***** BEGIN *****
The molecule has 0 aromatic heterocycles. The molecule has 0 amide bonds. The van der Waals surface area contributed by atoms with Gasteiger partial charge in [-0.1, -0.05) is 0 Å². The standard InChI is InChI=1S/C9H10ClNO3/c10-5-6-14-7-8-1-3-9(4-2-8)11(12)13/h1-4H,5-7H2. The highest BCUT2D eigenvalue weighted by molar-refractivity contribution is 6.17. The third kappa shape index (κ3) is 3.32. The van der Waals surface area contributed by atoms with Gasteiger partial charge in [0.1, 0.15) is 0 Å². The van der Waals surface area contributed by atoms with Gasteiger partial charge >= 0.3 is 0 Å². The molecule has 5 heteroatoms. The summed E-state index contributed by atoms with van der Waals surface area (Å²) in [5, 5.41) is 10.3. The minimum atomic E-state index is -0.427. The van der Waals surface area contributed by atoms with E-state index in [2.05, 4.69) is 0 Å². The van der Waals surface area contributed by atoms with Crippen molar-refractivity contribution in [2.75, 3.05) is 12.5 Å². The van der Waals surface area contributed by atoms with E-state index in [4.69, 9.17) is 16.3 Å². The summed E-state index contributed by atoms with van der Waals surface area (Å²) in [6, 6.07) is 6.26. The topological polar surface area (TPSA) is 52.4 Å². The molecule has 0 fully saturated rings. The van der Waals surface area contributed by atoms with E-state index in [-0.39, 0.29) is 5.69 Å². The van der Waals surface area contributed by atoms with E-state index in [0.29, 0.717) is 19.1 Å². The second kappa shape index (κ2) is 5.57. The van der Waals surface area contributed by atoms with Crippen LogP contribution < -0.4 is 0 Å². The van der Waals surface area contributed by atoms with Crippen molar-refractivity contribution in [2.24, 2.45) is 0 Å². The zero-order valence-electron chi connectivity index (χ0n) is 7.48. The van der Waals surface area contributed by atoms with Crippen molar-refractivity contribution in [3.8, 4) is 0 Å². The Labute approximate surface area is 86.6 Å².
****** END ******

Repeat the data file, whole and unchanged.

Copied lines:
The molecule has 0 aromatic heterocycles. The molecule has 0 amide bonds. The van der Waals surface area contributed by atoms with Gasteiger partial charge in [-0.1, -0.05) is 0 Å². The standard InChI is InChI=1S/C9H10ClNO3/c10-5-6-14-7-8-1-3-9(4-2-8)11(12)13/h1-4H,5-7H2. The highest BCUT2D eigenvalue weighted by molar-refractivity contribution is 6.17. The third kappa shape index (κ3) is 3.32. The van der Waals surface area contributed by atoms with Gasteiger partial charge in [0.1, 0.15) is 0 Å². The van der Waals surface area contributed by atoms with Gasteiger partial charge >= 0.3 is 0 Å². The molecule has 5 heteroatoms. The summed E-state index contributed by atoms with van der Waals surface area (Å²) in [5, 5.41) is 10.3. The minimum atomic E-state index is -0.427. The van der Waals surface area contributed by atoms with E-state index in [2.05, 4.69) is 0 Å². The van der Waals surface area contributed by atoms with Crippen molar-refractivity contribution in [2.75, 3.05) is 12.5 Å². The van der Waals surface area contributed by atoms with E-state index in [4.69, 9.17) is 16.3 Å². The summed E-state index contributed by atoms with van der Waals surface area (Å²) in [6, 6.07) is 6.26. The topological polar surface area (TPSA) is 52.4 Å². The molecule has 0 fully saturated rings. The van der Waals surface area contributed by atoms with E-state index in [-0.39, 0.29) is 5.69 Å². The van der Waals surface area contributed by atoms with E-state index in [0.29, 0.717) is 19.1 Å². The second kappa shape index (κ2) is 5.57. The van der Waals surface area contributed by atoms with Crippen LogP contribution < -0.4 is 0 Å². The van der Waals surface area contributed by atoms with Crippen molar-refractivity contribution in [2.24, 2.45) is 0 Å². The zero-order valence-electron chi connectivity index (χ0n) is 7.48. The van der Waals surface area contributed by atoms with Crippen molar-refractivity contribution in [3.8, 4) is 0 Å². The Labute approximate surface area is 86.6 Å².